Two doses of the Pfizer vaccine provided 95% protection against Covid in those who previously tested positive for the virus, a study found.

Researchers at King’s College London analysed data from more than a million regular UK contributors to the ZOE Covid study app, which allows people to log their vaccination status and test results along with daily health reports.

They defined six groups of people, according to whether they were double vaccinated with either the Pfizer or AstraZeneca vaccines or were unvaccinated, and whether they had previously tested positive for Covid-19.

They then looked at how many people in each of these groups reported testing for positive the virus during the UK Delta wave from May to June 2021, and calculated their level of protection.

READ MORE: Covid in Scotland: Schools set for big step closer to normality 

Researchers found that two doses of the AstraZeneca vaccine gave 71% protection against infection, increasing to 90% for people who had previously tested positive for Covid.

Two doses of the Pfizer vaccine provided 87% protection, which went up to 95% for people who had already been infected with the virus.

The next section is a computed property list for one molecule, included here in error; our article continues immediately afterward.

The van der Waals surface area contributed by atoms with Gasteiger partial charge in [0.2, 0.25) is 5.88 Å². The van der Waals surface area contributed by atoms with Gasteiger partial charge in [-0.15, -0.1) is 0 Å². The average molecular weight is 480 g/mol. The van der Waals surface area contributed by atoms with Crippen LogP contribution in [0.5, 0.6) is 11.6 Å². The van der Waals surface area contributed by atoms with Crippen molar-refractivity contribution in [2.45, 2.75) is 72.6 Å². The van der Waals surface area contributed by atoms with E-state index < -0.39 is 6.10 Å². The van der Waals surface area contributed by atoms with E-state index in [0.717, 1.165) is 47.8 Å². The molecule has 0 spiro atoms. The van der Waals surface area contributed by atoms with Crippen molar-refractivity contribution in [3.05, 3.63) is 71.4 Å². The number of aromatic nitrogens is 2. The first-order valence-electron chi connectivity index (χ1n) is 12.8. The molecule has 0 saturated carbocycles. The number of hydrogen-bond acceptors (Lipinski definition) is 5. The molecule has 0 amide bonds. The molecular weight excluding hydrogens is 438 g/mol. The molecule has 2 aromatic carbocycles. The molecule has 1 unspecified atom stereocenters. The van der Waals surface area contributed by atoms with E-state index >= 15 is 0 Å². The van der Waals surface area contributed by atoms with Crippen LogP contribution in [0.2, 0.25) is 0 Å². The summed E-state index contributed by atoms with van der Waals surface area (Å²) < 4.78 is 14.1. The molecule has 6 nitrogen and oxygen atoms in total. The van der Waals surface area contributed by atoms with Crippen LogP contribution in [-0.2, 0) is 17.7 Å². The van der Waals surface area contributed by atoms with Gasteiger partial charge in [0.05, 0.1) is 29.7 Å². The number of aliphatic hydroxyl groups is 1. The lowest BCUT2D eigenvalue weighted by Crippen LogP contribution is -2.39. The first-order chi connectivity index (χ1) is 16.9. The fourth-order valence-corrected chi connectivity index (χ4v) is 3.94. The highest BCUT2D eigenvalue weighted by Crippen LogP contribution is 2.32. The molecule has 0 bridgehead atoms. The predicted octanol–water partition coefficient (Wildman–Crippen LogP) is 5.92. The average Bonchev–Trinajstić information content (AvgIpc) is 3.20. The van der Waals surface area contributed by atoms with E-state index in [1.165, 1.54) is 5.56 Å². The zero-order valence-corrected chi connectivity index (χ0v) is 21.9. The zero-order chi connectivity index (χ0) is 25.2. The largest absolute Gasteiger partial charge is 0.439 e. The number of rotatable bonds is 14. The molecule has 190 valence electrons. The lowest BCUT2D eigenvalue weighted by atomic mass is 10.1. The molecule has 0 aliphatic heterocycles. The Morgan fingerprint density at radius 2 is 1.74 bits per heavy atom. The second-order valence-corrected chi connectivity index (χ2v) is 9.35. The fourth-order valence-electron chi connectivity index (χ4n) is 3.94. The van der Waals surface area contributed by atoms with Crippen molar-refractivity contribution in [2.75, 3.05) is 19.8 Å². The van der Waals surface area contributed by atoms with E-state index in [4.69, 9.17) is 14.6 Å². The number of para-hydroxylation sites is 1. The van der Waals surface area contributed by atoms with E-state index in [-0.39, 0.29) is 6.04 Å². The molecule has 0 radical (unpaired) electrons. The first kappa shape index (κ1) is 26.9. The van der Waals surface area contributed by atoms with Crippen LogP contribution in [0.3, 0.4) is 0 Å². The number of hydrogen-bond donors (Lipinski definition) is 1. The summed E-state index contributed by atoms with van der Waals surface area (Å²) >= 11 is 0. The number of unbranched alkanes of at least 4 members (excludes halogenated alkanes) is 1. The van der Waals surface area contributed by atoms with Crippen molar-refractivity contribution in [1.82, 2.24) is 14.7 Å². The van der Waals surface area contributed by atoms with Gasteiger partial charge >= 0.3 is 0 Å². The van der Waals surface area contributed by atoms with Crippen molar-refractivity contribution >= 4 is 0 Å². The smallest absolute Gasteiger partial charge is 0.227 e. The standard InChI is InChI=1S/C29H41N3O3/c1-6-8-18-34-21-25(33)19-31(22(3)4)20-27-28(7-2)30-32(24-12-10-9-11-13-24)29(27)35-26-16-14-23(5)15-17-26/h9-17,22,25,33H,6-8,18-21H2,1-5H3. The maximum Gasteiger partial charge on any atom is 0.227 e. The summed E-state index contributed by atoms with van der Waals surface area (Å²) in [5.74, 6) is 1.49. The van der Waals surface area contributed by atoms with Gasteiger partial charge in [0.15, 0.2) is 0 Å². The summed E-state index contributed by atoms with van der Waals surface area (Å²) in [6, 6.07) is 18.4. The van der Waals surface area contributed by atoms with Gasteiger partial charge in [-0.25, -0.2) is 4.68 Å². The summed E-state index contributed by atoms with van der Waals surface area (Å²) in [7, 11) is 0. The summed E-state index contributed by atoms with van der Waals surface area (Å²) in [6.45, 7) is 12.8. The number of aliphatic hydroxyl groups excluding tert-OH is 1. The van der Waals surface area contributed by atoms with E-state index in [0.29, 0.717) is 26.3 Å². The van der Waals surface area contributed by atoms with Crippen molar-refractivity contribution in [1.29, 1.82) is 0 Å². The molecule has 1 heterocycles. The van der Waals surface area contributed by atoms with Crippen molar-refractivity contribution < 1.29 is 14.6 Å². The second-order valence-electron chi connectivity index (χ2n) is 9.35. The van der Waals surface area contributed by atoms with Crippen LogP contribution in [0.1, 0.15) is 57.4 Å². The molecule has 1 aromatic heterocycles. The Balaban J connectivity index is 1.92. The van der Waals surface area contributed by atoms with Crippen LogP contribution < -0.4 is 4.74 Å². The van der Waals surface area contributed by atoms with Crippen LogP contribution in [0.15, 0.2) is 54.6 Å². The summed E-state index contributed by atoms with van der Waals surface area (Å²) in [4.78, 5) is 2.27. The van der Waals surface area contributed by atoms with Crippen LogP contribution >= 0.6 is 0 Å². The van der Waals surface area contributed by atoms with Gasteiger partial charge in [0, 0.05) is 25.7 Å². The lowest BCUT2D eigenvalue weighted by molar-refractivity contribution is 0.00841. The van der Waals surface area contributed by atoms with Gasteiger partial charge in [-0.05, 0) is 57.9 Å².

By contrast, having Covid without being vaccinated only gave 65% protection against catching it again.

Researchers found that among those who were infected in the first wave of the pandemic in Spring 2020, protection from a previous infection didn’t wane, up to 450 days later, independent of whether the person was vaccinated or not. 

Professor Tim Spector, lead scientist on the ZOE Covid Study app, said:  “Regardless of which vaccine is administered, this latest research shows that having a natural Covid-19 infection before being fully vaccinated does mean greater protection.

READ MORE: Where can I go on holiday? Countries that are still on the Covid red list 

"This is really positive news for overall immunity levels in the UK, and means that large numbers of people will have effective and long lasting protection from Covid-19."

Prof Spector said those who have had the virus and two vaccines would still have a very high level of protection.

He said: "If you’re not yet eligible for a booster, but have had a previous infection and two vaccines, I wouldn't be too worried as your protection will be very high.

"It’s important we focus on the number of high-risk people who remain unvaccinated, which is still too high, as we fall behind the rest of Europe, slowing our progress in reducing rates of infection and bringing the pandemic to an end.”